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Budget 2003 takes new steps to promote greater regional flexibility. …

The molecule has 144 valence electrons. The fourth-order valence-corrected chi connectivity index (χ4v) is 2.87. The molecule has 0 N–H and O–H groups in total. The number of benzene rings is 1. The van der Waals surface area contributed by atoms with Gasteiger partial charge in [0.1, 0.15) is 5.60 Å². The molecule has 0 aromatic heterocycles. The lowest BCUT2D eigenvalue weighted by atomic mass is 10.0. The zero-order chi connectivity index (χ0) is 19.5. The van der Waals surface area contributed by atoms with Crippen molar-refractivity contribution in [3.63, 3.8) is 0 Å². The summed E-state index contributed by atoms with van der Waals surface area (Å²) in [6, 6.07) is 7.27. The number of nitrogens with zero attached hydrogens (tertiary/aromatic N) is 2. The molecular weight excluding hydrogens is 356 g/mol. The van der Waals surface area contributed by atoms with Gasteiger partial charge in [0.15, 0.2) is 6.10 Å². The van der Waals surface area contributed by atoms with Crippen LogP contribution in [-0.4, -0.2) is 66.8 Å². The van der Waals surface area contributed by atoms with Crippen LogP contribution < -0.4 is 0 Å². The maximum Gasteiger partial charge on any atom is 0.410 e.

Budget 2003 takes new steps to promote greater regional flexibility.In a flexible and dynamic economy, regions must be empowered toharness their indigenous strengths, tackling weaknesses in education,innovation and skills, to promote growth and full employment in allcommunities. Key steps include:- a package of new reforms to promote enterprise, innovation andskills growth in every region, and to reduce regulatory burdens;- a new study led by Sir Michael Lyons, to examine departmentalproposals for relocating civil service and public service stafffrom London and the South East to other parts of the country. TheChancellor and Deputy Prime Minister have commissioned anindependent review, for which each Government department has beeninvited to identify opportunities for relocation;- measures to ensure that public service pay systems are moreresponsive to regional labour market conditions. The Pay Reviewbodies, which cover 40 per cent of the public sector, will have aremit to take into account regional and local factors;- the structured involvement, for the first time, of the nine EnglishRegional Development Agencies (RDAs) in preparatory work for theBudget. In recognition of their strong regional knowledge, the RDAswere asked to provide advice on measures to increase regionalflexibility. Budget 2003 reflects and responds to their input; and- new steps to promote dialogue and discussion with the regions tostrengthen their input into future policy-making, including newregional statements of the key Budget decisions.Measures suggested by the RDAs, to which the Treasury is respondingpositively today, include:- on enterprise, focusing resources on deprived areas to encourageenterprise in schools - the Budget is announcing the provision ofEnterprise Advisors for secondary schools in deprived areas fromSeptember 2003;- on innovation, that universities should be encouraged to engage inknowledge transfer - the Budget is today announcing work to helpenable regional Science and Industry Councils to do more to connectbusiness with the research base;- on regulatory reform, work with Government to consider how theregulatory burden on small firms can be minimised - the Budget istoday announcing new support to reduce red tape, simplify the taxsystem and improve access to finance for small businesses; and- on skills, greater flexibility to meet employer needs - pilots ofregional management of post-19 skills budgets began in four regions(the East, South East, North East and North West) last week.Commenting on the contribution made by the RDAs, the Chancellor said:’The focus of this Budget is flexibility and fairness, at both anational and regional level. For the first time, the Treasury askedthe Regional Development Agencies to make a formal contribution tothe Budget. This strong regional input, together with Ministerialvisits to the English regions, has ensured that this Budget respondsto the needs and priorities of the English regions. I look forward tothe RDAs’ response to the Budget’.Yorkshire Forward Chairman Sir Graham Hall, who leads the RDAs onTreasury matters and is the current RDA Chair of Chairs, said:’We welcome the opportunity to input into the Budget developmentprocess. Rather than seeking additional resources, ourrecommendations focused on areas where monies could be betteremployed and more flexibility could improve local delivery. I ampleased that the Treasury has considered our suggestions seriouslyand we look forward to repeating this exercise in future years tohelp the Government achieve sustainable economic growth in all UKregions and narrow the gap in regional disparities’.Derek Mapp, Chair of the East Midlands Development Agency, commented:’A continued s hift away from central subsidies and towards localflexibility and incentives is the right way to kick-start regionaleconomic growth, driving up levels of enterprise, skills, innovation,investment and productivity - all vital to the UK’s internationalcompetitiveness. The Regional Development Agencies are the catalystsfor change, stimulating the economic heartbeat of the EnglishRegions. As the move to devolve powers and responsibility gatherspace, the Regional Economic Strategies take on even greatersignificance as the basis for determining priorities in the regions’.DETAILSRDA involvement in the Budget processThe process by which the RDAs contribute to the Budget builds onearlier Budgets and the 2002 Spending Review, where RDAs providedtheir collected proposals on a range of issues. By specificallyasking the RDAs to focus on four themes, the Treasury ensured thatthe RDAs focused on areas where their regional knowledge andexperience allows them to add value to preparing the Budget. TheAnnex to this press notice gives full details of the RDAs’ input tothe Budget process, and the Treasury’s response to each of theirsuggestions.RDAs for the 8 English regions (outside London) were established on 1April 1999. The London Development Agency was established in July2000 as an executive body of the Greater London Authority. Since2002, the RDAs have had increased flexibility over their fundingstreams. This allows them to determine their own priorities, based onthe needs of the region. This flexibility will increase as thecommitments inherited by the RDAs reduce over the next two to threeyears. The RDAs’ combined budget will rise to £2 billion per year by2005-06, from £1.6 billion in 2002-03.Relocation reviewThe Government has commissioned a new study into the scope forrelocating employment opportunities in the public services. Theincreased local and regional focus to policy-making, backed up bytraditional issues of cost- effectiveness imply a case for reviewingthe location of civil servants and other public service workers.The details of a potential relocation policy will be prepared by thenext Spending Review. The Chancellor and Deputy Prime Minister havecommissioned an independent review, for which each Governmentdepartment has been invited to identify opportunities for relocation.Regional pay flexibilityThe Government’s cross-cutting review of the public sector labourmarket, conducted as part of the 2002 Spending Review, found thatpublic sector wages vary far less by region compared with those inthe private sector. The review concluded that there was significantscope to increase the flexibility and responsiveness of the publicsector labour market through the setting of pay and conditions.Budget 2003 announces that measures will be implemented to ensurethat public sector pay systems include a stronger regional and localdimension, where appropriate. This includes the civil service, PayReview Body groups and other public sector workers. More locallyresponsive public sector pay systems will ensure that low paidworkers do not lose out, and service users across the country willbenefit from better public services. Further details will beannounced in the coming months.NOTES FOR EDITORSHM TREASURY PRESS OFFICEPress enquiries: 020 7270 5238Non-media enquiries: 020 7270 4558INTERNET SITESFurther information and all published documents relating to theBudget may be found on the Internet at the following address:HM Treasury Revenue Customs and Excise The Treasury’s response to RDA input into Budget 2003ENTERPRISERDA Proposal: Promoting enterprise in disadvantaged areasThe low leve l and rate of business start-ups in disadvantaged areasin all regions was identified by the RDAs as an area of concern. TheRDAs see a key role for the education sector (especially schools) inincreasing enterprise in disadvantaged areas.RDA Proposal: School-based promotionSecondary and tertiary education systems should be re-focused topresent enterprise and innovation in a more positive light and toprovide experience-based learning opportunities built aroundenterprise. Support and guidance offered to schools should beconsidered in the context of the ‘Review of Enterprise and theEconomy in Education’ (February 2002) by Sir Howard Davies. Thiscould be coupled with innovative formats, such as a campaigninvolving high profile regional and national role models. The £75million of resources committed by Government to implement the Daviesreview should be targeted in the 2,000 Enterprise Areas.Treasury responseThe Government agrees that efforts to build an enterprise culturemust begin in schools. Following the recommendations of the DaviesReview, the Department for Education and Skills is currentlydesigning pilots to investigate how best to provide pupils with fivedays of enterprise experience in their school career. The pilots willbegin in 2003 and cover around 250 secondary schools, including anumber of schools in Enterprise Areas. Rigorous evaluation of thesepilots will inform a national roll out from 2005-06. Budget 2003 alsoannounces:- £16 million over two years to fund Enterprise Advisors, who willwork alongside head teachers in 1,000 secondary schools indisadvantaged areas, to encourage enterprise practice amongteachers and pupils These advisors will be funded from existing LSCresources and accessed through the network of Education BusinessLinks Consortiums; and- the establishment of a new £1 million Enterprise Promotion Fund, tosupport pri vate and voluntary sector creativity in promotingenterprise awareness across schools, business and the widernon-business community. The Fund will offer resources to projectsmeeting specific enterprise objectives and demonstratingsignificant private sector support.RDA Proposal: Enterprise outreachFunding for organisations that help develop enterprise ideas andopportunities for communities and individuals in disadvantaged areasshould be targeted in Enterprise Areas, using social enterprise andother grass roots organisations under the strategic direction ofRDAs. The new Small Business Service (SBS) / RDA pilots shouldexplore mechanisms to channel resources effectively to supportenterprise outreach work (perhaps using childcare provision as anexample). SBS targets should be revised with greater emphasis onincreasing levels of enterprise in deprived areas to encouragefunding of enterprise outreach work.Treasury responseThe SBS has a key role to play in meeting the DTI Public ServiceAgreement target to increase levels of enterprise in disadvantagedcommunities. It is developing seven core strategies, two of whichwill include a strong outreach component in order to ensure that theobjectives of the strategies are met.The 2002 Spending Review announced an additional £40 million by2005-06 for the SBS, compared with 2002-03. It was also announcedthat the Phoenix Fund would be extended by two years beyond March2004, delivering an extra £50 million to promote enterprise amongdisadvantaged groups, including through targeted outreach programmes.These activities will complement ongoing work to promote anenterprise culture.The RDA / SBS pilots, by aligning business support services withRegional Economic Strategies, will better enable RDAs to use theBusiness Links network to reach all parts of the business community.RDA Proposal: Graduate business start-up supp ortThere should be provision of targeted support (funding and advice) tograduates starting up businesses in disadvantaged areas (near theirhome or place of study). Government should explore the use of a partwrite-off of student loans for graduates setting up enterprises indisadvantaged areas.Treasury responseThe Government recognises that more people between the ages of 16 and25 consider starting up a business than any other age group.Therefore, in order to support graduate start-up, the Government willconsider establishing a National Council for GraduateEnterpreneurship to act as a central information source for studentsand graduates considering starting up in business. The aim of theCouncil would be to engage careers advisers, academics, institutionsand organisations to promote and facilitate self-employment as aviable career option, including through promotional shows, networkingevents and mentoring opportunities. The Government does not believethat partially writing off student loans would be the mostcost-effective way of targeting business support.RDA Proposal: Transition out of the informal economyThere should be provision of a transition period for those starting anew enterprise, targeted at the 2,000 Enterprise Areas. There shouldalso be a one-off amnesty for those operating businesses in theinformal economy to become legitimate.Treasury responseBudget 2003 announces that from 10 April Customs & Excise willoperate, as part of its VAT strategy, a time-limited incentive schemefor businesses not registered for VAT, but trading above theregistration threshold, to move into VAT registration.Under existing rules, businesses and others who have failed to notifythe Inland Revenue that they are liable to pay tax can alsosubstantially reduce tax penalties, often to nil, if they comeforward voluntarily. The Inland Revenue also has a confidentialhelp-l ine for businesses in the informal economy.HM TREASURYPN 02 9 April 2003PROMOTING FLEXIBILITY ACROSS THE REGIONSPART 2 OF 2 PARTSINNOVATIONRDA Proposal: Encouraging small and medium-sized enterprises (SMEs)to innovateThe RDAs recognise the importance of SMEs in creating employment, butin some cases the contribution of SMEs to innovation and exploitationof new technologies has been less significant than larger firms. Thelack of innovation culture and specialist skills, and the need forbetter information for SMEs are highlighted by the RDAs as reasonsfor the relative under-performance of SMEs in innovation. The RDAspropose that the relative importance of a third stream of funding forknowledge transfer from higher education institutions should beraised significantly to help the culture-change in higher education.Treasury responseThe Government welcomes the contribution RDAs can make to promoteinnovation. In the 2002 Pre-Budget Report, an Innovation Review ledby the DTI was announced. This review will provide a wide-rangingreview of business innovation and its contribution to UK productivitygrowth. It is looking at current strengths and weaknesses ofinnovation policy at the regional level, and will report to theGovernment in summer 2003 on how innovation policy can be improved infuture. The Treasury also announced, in the 2002 Pre-Budget Report,an independent review of business-university interactions, led byRichard Lambert, and reporting to the Government in late summer 2003.One of the review’s terms of reference is to look at the national,regional and local economic impacts of business-universityinteractions, including how RDAs and Sector Skills Councils can bestsupport such interactions. Both review teams are actively engagingwith the RDAs.The Secretary of State for Trade and Industry, Patric ia Hewitt, hasasked Sir Tom McKillop (as chair of the first Regional Science andIndustry Council) to work with the RDAs to ensure that best practicein promoting innovation and knowledge transfer is shared and spreadrapidly between the regions.Building on the success of the R&D tax credit in encouraging researchin all regions, the Budget announces a series of improvements to theexisting tax credits for R&D for SMEs and large companies.RDA Proposal: Addressing funding gapsThere is a need to raise significantly the relative importance of thethird stream of higher education funding to encourage a change ofculture in higher education funding to send clear signals about theimportance of working with SMEs. There should be support for proof ofconcept funds(1) based in each region, by raising the share of highereducation institution resources delivered through the third stream offunding (RDAs are supporting such funds as well through existingresources).(1) For higher education institutions and other public sectorresearch establishmentsTreasury responseIn the 2002 Spending Review, the Government increased funds availablefor the Higher Education Innovation Fund (HEIF) - the third stream,and combined it with funding previously allocated to UniversityChallenge and Science Enterprise Challenge to form a permanent thirdstream of funding to universities (in addition to teaching andresearch). The second round of HEIF will have funding of £187 millionin total, for investment between 2004 and 2006. The 2002 SpendingReview also increased the resources available to DTI for otherknowledge transfer activities to £300 million by 2005-06.The Government’s science strategy ‘Investing in Innovation’ (July2002) set out that RDAs should be involved in the development andprioritisation of universities’ proposals for the use of HEIF, andthat the Government will consider h ow to make use of the RDAs’regional perspective in the allocation of knowledge transfer funding.RDAs will be encouraged to assist with the development andprioritisation of universities’ proposals alongside regionalstrategies. The Government is consulting on the details of thisarrangement.RDA Proposal: Innovation through the supply chainGovernment should encourage large firms and major public sectorprocurers to join forces with a number of RDAs and others, to sellinnovation benefits through the supply chain to SMEs in a moresystematic way. The NHS (and other key public procurers) should workin partnership with RDAs in SME supplier development to encouragebest practice in SMEs and expand procurement opportunities.Treasury responseIn the 2002 Pre-Budget Report, the Government welcomed theCompetition Commission’s recommendations to improve competition inprocurement, and announced that the Office of Government Commerce(OGC) would be considering steps to increase competition, and therebyvalue for money; and to encourage better long term capacity planning,in markets where the Government possesses significant purchasingpower. The OGC has appointed a team to undertake this work, which issupported by a working group comprising the DTI, the Small BusinessService and the Treasury. The OGC will report to Ministers in thesummer.The OGC is already taking further steps to enable SMEs to compete forgovernment contracts and deliver value for money. OGC has produced abooklet and video for public sector purchasing staff, launched anInternet portal,, to advise SMEs onaccess to government contracts; and has simplified the financialappraisal of suppliers to make it easier for SMEs to bid.In addition, the Better Regulation Task Force’s report on reducingthe barriers to SMEs in doing business with the public sector will bepublished in May. The Government wil l ask the OGC, the SBS and theLocal Government Procurement Forum, where appropriate, to act ontheir recommendations.The NHS is also encouraging SMEs to play a greater role in itsprocurement by producing material to explain how purchasing works inthe NHS, working with suppliers - including SMEs - to innovate forfuture NHS purchasing needs, working with trade associations to keepsuppliers up to date on changes to the NHS, and using standard setsof Terms and Conditions and contracts, which are available on theinternet. The NHS also provides a helpdesk telephone line forsuppliers and, in October 2002, launched a Supplier InformationDatabase that enables suppliers to provide pre-tender andpre-qualification information once only.RDA Proposal: Promoting better foresighting workThere should be a focus on ‘completion of cycle’ in foresight work(nationally and regionally) by continuing dissemination to andengagement with SMEs. This should use SME-based case studies and rolemodels to highlight benefits, building on work done regionally andnationally and better relaying messages through to SMEs concerningmarket opportunities.Treasury responseThe DTI Innovation Review will be looking at issues and policies inthis area and the Government encourages RDAs to contribute theirviews and suggestions to this review.REGULATORY REFORMRDA Proposal: Working with Government to reduce regulatory burdenRDAs have recognised that the Government has sought to reduce whatare seen as unnecessary, out-dated or overly complex regulations. TheRDAs welcomed the work of the Regulatory Impact Unit and the BetterRegulation Task Force and the introduction of Regulatory ImpactAssessments. The introduction of the Regulatory Reform Action Planand Regulatory Reform Orders, as a structured means for identifyingexisting legislation which needs reform, and the introduction of animproved small firms impact test, as part of Regulatory ImpactAssessments, will help ensure that regulation is necessary andproportionate. The RDAs would welcome an annual summit withGovernment, in collaboration with other organisations, to raise anddiscuss practical suggestions to ease the regulatory burden on newbusiness start-ups and growing businesses.Treasury responseThe Government welcomes this proposal and will consider any specificand practicable suggestions for lightening the regulatory burden onbusiness, while continuing to meet agreed policy objectives. TheGovernment recognises the need to continue to improve the dialoguebetween Government departments and the regions and will consider thebest means of taking this forward.RDA Proposal: Regulations impacting on micro growth businessesAt present the costs of regulation commence at various key growthstages of micro businesses (the first employees, the fifth employee,moving over the VAT threshold, etc) and can become a barrier togrowth. There is little co- ordination across Government and itsagencies on how SMEs can be helped through what can be a complexmaze. National research should establish a stronger evidence base onregulations that most affect small businesses as they attempt togrow.A revamped Regulatory Impact Assessment (RIA) would lead to theidentification of those sectors and size of businesses on whichregulation would place the most burdens and in what way. Oncepressure points have been identified, it would be imperative that theGovernment devotes energy and resources to alleviate problemsidentified. There should also be consideration of the impact ofenvironmental regulation and taxes on SMEs. The Climate change levyagreement target-setting and verification need to be made morecost-effective and less burdensome (e.g., by self-verification).Treasury responseTo reduce the burdens on small businesses, Budget 2003 ann ounceschanges to company law, extending the less onerous accounting andreporting regime to more small businesses and clearer principles forfuture employment regulation. Further measures to reduce the burdenson SMEs include an increase in the VAT threshold in line withinflation and steps to reduce the burden of statistical surveys.Following the Cross-cutting Review on Services for Small Businesses,the SBS is increasing its capability to conduct research on smallbusiness needs, including regulation, and fully meet its remit tobecome a centre of expertise on small business issues.The SBS is tasked by its Public Service Agreement to make the UK thebest place in the world to start and grow a business by 2005.Progress against this target is measured through internationalcomparisons conducted by organisations such as the OECD and throughindependent reviews, such as the Growth Plus annual survey. The SBSis working to meet this target through individual programmes such asthe recently launched Start-up pack and forthcoming, aswell as working with other Government bodies to improve the supportthey offer to small business through the regulatory process.Business Links already provide generic advice on regulationsaffecting business. More importantly, however, regulators themselvesare increasingly being pro-active in supporting businesses in meetingregulatory requirements in line with the Enforcement Concordat.Improved guidance on the concordat is currently subject to publicconsultation. The Government recognises that regulation shouldfacilitate innovation and is currently preparing its responses to theBRTF reports.RIA guidance (issued in February) makes clear the need forassessments to consider the costs and benefits on different businesssectors, with a particular focus on the impact on small businesses.The Government and the SBS will continue to work with businesses toensure effe ctive implementation.SKILLSRDA Proposal: Addressing skills and training shortagesThe RDAs propose that the education and skills sectors should be moreresponsive to employer needs. Training provision is often inflexibleand fails to meet adequately the needs of employers and employees.The need to raise skill levels across the UK and the link betweenthis and enhancing productivity and competitiveness is alsorecognised by the RDAs.Treasury responseThe UK has a large number of adults who lack basic literacy andnumeracy skills and also a large number of adults in the workforcewith low skills. This poor skills performance is a major factor inthe productivity gap between the UK and its competitors. TheGovernment has introduced a successful basic skills strategy and istackling the lack of intermediate skills in the workforce. TheDepartment for Education and Skills has a target of reducing thenumber of adults in the workforce who lack level 2 skills (around 8million) by 40 per cent by 2010.RDA Proposal: Flexibility to meet employer needsThe full NVQ base is not always relevant to employers. Meetingemployer needs should drive funding. Learning and Skills Councils(LSCs) should have the flexibility to respond to regional skill needsidentified through the Framework for Regional Employment and SkillsAction (FRESA) process. There should be provision of 20-30 per centof local LSC resources as ‘single pot’ funding driven by agreedregional skills needs. The RDA adult learning (and SBS) pilots shouldbe used to test the benefits of moving towards funding and incentivesbuilt around employer needs.Treasury responseThe Review of Funding of Adult Learning is looking at how to getgreater flexibility to meet employer needs, including examining therelationship between funding and qualifications, which Governmentrecognises is too rigid. The review is ongoing and will feed into theNational Skills Strategy, setting out how the Government will achieveits targets in this area, which will be published in June 2003.RDA/LSC pilots will look at how local delivery can be tailored tomeet regional skills needs. The Government welcomes the RDAs’suggestion that pilots might be used to test different funding andqualification arrangements. RDAs, LSCs, the Department for Educationand Skills and the Treasury are currently engaged in work to developflexibility for these pilots, including on funding andqualifications. The Government will be considering suggestions suchas the ‘single pot’ for some LSC money in the context of the reviewof funding and RDA/LSC pilots. The Success for All reform programmefor further education is introducing key measures to increaseemployer responsiveness across the sector.RDA Proposal: Workforce developmentAt a time of national high employment, but also employer cut backs ininvestment, there is a danger of a drop in employer investment intraining. The RDAs support the introduction of tax credits foremployers providing training to employees (tied to the achievement ofan NVQ level 2 or 3 qualification). To take account of the lowerincidence of training amongst smaller firms this could be restrictedto smaller employers. Credits could vary regionally and be linked tosectors identified as priorities in each region’s FRESAs. The RDAsalso support waivers on tuition fees or bursaries where there areidentified national skill shortages, for example engineering, ICT andtechnology.Treasury responseThe Government has an open mind on the use of fiscal incentives fortraining. However, policy in this area is being developed in thecontext of the Employer Training Pilots, which are currently testinga variety of models based around compensating firms that provideemployees with time off to train.While the White Paper on higher education did not include proposalsfor a waiver of tuition fees or bursaries for shortage subjects, itreiterated the Government’s commitment to two-year foundationdegrees, which in many cases will provide a relatively cost-effectiveoption. The White Paper also proposed that universities that haveimplemented Access Agreements should be able to vary tuition feesfrom £0 to £3000. This will create a strong financial incentive foruniversities to price effectively to retain the viability of courses.RDA Proposal: Skills for employabilityA national approach to promote a greater understanding of the worldof work into the 14 to 19 and Higher Education curriculums is needed.Besides developing employability skills, such a programme would seekto increase the amount of business knowledge promoted within learningand encourage an awareness of entrepreneurship. The £75m of resourcescommitted by Government to implement the Howard Daviesrecommendations should be targeted on the 2,000 Enterprise Areas.Treasury responseA working group led by Mike Tomlinson is reviewing the 14-19 phase ofeducation and will report on how to improve thevocationalopportunities available to young people. The National ModernApprenticeship Taskforce was launched in February to increase thenumbers of employers offering work-based learning to young people,and Budget 2003 announces its work plan.RDA Proposal: Leadership and management skillsThe Government is proposing a comprehensive response to the Councilfor Excellence in Management and Leadership report. There should befull recognition of the need for training, preferably accredited to acommon standard, for small start-ups and micro businessesTreasury responseWorking in partnership with high street banks, the Government willdevelop a new package to support the development of SMEs. The packagewill include:- measures to stimulate the demand for advice and training by SMEs,including banks making entrepreneurs more aware of the directbenefits of training through improved business performance; and- a web-based training directory to improve the links between thedemand for training by SMEs and the diversity of public and privatesector provision of training, and offer access to onlinecounselling and mentoring.A steering group chaired by Sue Brownson OBE, chief executive of BlueBell BMW and member of the Small Firms Council, will oversee themanagement and development of the support package. The group willinclude banks, the Small Business Service, University forindustry/Learndirect, small business organisations and a range ofentrepreneurs.